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What is the FinCEN banking scandal?

Inside the skullduggery, corporate greed and gargantuan sums at the heart of high level money laundering

In the largest exposé on the financial system since 2016’s Panama Papers leak, Buzzfeed News has obtained over 2,500 documents revealing the extent of corruption in the global banking system. Known as the ‘FinCEN Files’, the 2,657 documents include 2,121 suspicious activity reports, which banks send to authorities in order to raise concerns about just where some of their clients’ money might be coming from.

FinCEN is the US Financial Crimes Enforcement Network, a department of the US Treasury responsible for combating any financial crime involving US dollars, wherever it takes place the world. Should a bank be worried that one of its clients isn’t legitimate, or is engaged in illegal activities, it should send a suspicious activity report (SARs) to FinCEN.

The leaked files, which span the period between 2000 and 2017, cover roughly $2 trillion of transactions and are said to reveal how some of the world’s largest banks have enabled criminal enterprises to launder dirty money.

Usually these documents are a closely guarded secret, but a batch was leaked to Buzzfeed News who shared them with the International Consortium of Investigative Journalists (ICIJ), which in turn shared them with over 108 news organisations in 88 countries. Speaking to the BBC, Fergus Shiel from ICIJ explained that the leaked files were an “insight into what banks know about the vast flows of dirty money across the globe”.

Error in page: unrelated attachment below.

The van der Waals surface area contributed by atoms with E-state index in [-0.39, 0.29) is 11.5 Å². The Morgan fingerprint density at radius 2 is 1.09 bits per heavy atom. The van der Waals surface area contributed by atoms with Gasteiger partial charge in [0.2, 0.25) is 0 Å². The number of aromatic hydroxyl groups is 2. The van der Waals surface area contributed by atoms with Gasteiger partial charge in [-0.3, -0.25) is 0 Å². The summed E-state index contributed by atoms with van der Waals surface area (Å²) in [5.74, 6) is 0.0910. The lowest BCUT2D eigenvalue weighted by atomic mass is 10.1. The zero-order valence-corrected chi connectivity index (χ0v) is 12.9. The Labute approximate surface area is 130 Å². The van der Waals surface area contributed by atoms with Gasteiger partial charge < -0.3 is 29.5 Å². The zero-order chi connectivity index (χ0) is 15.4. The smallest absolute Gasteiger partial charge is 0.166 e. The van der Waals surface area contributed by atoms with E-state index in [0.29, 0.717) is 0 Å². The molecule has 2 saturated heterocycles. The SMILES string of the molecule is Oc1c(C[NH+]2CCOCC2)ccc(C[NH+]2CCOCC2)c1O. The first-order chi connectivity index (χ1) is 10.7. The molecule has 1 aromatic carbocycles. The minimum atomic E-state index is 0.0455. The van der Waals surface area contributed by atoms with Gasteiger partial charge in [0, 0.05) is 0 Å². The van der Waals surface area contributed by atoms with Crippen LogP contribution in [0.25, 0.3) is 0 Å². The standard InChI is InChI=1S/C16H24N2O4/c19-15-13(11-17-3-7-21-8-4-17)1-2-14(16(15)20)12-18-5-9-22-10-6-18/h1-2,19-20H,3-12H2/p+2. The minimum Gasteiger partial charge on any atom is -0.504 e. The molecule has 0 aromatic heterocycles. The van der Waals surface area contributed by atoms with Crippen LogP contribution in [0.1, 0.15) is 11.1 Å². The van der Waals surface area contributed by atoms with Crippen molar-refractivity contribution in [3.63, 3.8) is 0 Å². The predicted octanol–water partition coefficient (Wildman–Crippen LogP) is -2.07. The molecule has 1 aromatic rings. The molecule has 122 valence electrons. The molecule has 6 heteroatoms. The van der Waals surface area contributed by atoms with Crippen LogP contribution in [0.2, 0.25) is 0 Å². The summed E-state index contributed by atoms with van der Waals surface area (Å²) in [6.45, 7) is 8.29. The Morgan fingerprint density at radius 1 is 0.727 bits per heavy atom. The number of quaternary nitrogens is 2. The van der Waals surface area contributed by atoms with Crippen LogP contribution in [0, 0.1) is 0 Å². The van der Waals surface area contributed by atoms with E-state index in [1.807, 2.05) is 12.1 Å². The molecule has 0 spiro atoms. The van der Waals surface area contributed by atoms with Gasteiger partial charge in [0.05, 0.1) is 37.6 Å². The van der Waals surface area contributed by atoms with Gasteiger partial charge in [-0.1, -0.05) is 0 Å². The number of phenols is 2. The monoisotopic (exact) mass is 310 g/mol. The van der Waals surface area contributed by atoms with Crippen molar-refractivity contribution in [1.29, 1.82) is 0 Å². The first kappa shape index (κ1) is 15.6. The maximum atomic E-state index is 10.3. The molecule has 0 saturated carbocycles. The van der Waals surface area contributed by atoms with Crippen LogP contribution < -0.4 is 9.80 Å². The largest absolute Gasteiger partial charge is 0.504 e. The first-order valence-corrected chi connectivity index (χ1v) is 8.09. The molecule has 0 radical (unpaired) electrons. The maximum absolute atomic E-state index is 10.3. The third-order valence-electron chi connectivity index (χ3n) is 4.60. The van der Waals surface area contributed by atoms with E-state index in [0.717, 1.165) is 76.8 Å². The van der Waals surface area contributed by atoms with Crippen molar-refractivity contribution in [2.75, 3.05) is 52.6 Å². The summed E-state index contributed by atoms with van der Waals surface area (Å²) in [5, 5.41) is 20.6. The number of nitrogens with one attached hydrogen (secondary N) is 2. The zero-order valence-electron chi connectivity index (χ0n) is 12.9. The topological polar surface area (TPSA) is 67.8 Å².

finance city

And, while the transactions may be in USD, the UK has a special role to play in the story. According to FinCEN the UK is a “higher risk jurisdiction” due to the overwhelming number of UK companies named in the files – over 3,000.

Some of the revelations that have come to light include Chelsea owner Roman Abramovich’s previous ownership of secret investments in non-Chelsea footballers through an offshore company; JP Morgan allowing an unknown company whose owners may or may not be on the FBI’s Most Wanted list to move more than $1bn through a London account; and that the husband of a woman who has donated £1.7m to the Conservative Party was secretly funded by a Russian oligarch with ties to President Putin.

“Giants of Western banking move trillions of dollars in suspicious transactions, enriching themselves and their shareholders while facilitating the work of terrorists, kleptocrats, and drug kingpins,” write the 11 authors of the Buzzfeed exposé. “Profits from deadly drug wars, fortunes embezzled from developing countries, and hard-earned savings stolen in a Ponzi scheme were all allowed to flow into and out of these financial institutions, despite warnings from the banks’ own employees.”


Far from being a harmless, victimless crime, money laundering is serious business. “It is the very fuel of crime,” Martin Woods, former money laundering reporting officer told the BBC. “If we continue to launder money, criminals will continue to commit the crimes, to kill people over drugs, to supply drugs that kill people in our community…Banks or bankers for too long have seen it in the abstract and removed it from the crime. We need to join those dots up again.”

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